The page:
“There’s only one Way to eat a Dinosaur – One Bite at a Time”
(borrowed and adapted from Desmond Tutu)
I get overwhelmed.
Apart from being a professional photographer, I wear a lot of different hats in my work life, I run a number of personal projects, I am a wife, a mother and, I am a dog mum, too.
Life gets busy.
Initially, when I was planning this article, while drawing my second dinosaur in my mindfulness project in the second week of December, I wanted to write about the end-of-year craziness and how to get through it all without getting swept up and overwhelmed.
Then I got overwhelmed by the end-of-year craziness. Can you believe it.
2021 was just such a weird year… that I wasn’t surprised it ended in craziness. And so, I let go of my posting plans. I reset to pick up from the first Monday of the new year and, like so many others around the planet, I have great expectations for 2022 – the year that we are finally getting back on track, right?
Well, my year started with a bang. Life needed my full attention, away from social media.
Yesterday we sent our daughter on her way to take her next step in her new and exciting life as a student in the Netherlands. We watched the young woman she has become walk through airport security by herself, while my husband and I had to stay behind. That was hard.
It wasn’t good-bye, but we will not see her for the next 6 months as she prepares for an entrance exam and gets herself settled. The next time she will be back in South Africa, she will be visiting. Not returning home. Getting to grips with that reality is even harder.
This move a big step in her life and it is affecting the lives of many people around her. Most of all, her dad’s – my husband, her real mom (as we call her) and mine (the other mom).
Emotionally, it has been a tough road to get here. And at the end of December I wasn’t sure how I was going to cope. We had so many “lasts” to get through over the past few months – last school run, last day of school, last exam – that at times it felt like a bumpy gravel road.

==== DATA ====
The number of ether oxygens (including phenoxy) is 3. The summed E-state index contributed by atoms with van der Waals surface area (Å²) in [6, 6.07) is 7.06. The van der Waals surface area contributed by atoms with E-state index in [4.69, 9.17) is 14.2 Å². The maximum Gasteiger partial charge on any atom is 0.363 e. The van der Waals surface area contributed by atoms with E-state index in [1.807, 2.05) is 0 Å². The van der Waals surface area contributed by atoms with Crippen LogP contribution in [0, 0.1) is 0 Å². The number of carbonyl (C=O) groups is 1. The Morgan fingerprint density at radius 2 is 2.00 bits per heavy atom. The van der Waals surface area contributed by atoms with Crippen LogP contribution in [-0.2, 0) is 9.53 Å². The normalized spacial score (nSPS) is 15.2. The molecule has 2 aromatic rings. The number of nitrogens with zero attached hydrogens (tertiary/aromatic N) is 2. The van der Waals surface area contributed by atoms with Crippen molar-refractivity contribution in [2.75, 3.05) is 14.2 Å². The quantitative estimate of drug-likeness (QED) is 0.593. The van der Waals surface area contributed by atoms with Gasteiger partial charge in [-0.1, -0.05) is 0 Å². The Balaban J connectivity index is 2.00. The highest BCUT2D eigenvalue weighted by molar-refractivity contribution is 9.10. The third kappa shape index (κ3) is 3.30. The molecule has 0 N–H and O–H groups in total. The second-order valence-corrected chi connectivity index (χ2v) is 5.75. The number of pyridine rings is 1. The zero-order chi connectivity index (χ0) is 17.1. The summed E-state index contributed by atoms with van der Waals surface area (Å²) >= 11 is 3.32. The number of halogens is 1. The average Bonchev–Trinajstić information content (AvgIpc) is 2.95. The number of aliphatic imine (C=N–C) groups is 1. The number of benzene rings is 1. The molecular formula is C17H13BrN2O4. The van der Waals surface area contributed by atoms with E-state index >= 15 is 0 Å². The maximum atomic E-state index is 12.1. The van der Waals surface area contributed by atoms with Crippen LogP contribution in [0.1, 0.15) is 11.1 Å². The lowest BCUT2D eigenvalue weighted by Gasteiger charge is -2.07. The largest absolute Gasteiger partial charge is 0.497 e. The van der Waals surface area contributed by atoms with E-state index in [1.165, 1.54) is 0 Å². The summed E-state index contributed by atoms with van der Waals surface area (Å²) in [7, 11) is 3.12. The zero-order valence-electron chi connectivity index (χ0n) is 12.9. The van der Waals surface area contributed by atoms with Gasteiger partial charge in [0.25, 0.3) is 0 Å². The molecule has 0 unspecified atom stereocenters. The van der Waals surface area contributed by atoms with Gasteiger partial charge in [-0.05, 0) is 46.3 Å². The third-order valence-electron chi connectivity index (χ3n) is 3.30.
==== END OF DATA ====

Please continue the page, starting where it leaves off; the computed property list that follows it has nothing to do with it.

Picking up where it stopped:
As the days got closer, I could not fathom that our home would soon be without her bubbly personality, her infectious laugh, her unwavering can-do attitude and all her crazy stories she would share after a long day of school.
I got very overwhelmed.
But I couldn’t let myself fall apart. There were important things that needed to be done. I had to be strong for my husband and her.
And then I remembered the post I had planned for the new year – and decided that the best chance I had to get through the tough weeks ahead was by approaching them in the same way I would approach any other big project – one bite at a time.
Archbishop Desmond Tutu once said “the only way you can eat an elephant is one bite at a time”. and the purple Triceratops that I drew back in December has a strong resemblance to an elephant that must have inspired me to make that connection. Sadly, “The Arch” passed away on 26 December.
And so I took his advice, made it my own and took it to heart.
I set out to focus on one thing and one thing only. I would be there and walk tall next to my husband (that tough chick that I am) and get our daughter on that plane, healthy – a challenge in itself when the Omicron variant of COVID is rampant.
What followed were hours and hours of packing, two weeks of a long-outstanding holiday with our family in eSwatini, Christmas and New Years’ celebrations, two border crossings, saying good bye to lots and lots of people and three negative COVID tests.
The next thing I knew, we were standing in the airport. One last hug. And that was that.
We did it.
That was Bite No. 1.
And now I will deal with Bite No. 2 and then Bite No. 3 and the next.
One bite at a time, I will get through the fact that our little girl has found her wings and spread them wide. And our lives will carry on. Life will still be sweet.
So, if you have something that seems too big to wrap your mind around – a project, plan or idea that seems overwhelming – or if you are unsure how to tackle the unthinkable, remember to take it one bite at a time. Because no-one can eat an elephant in one sitting.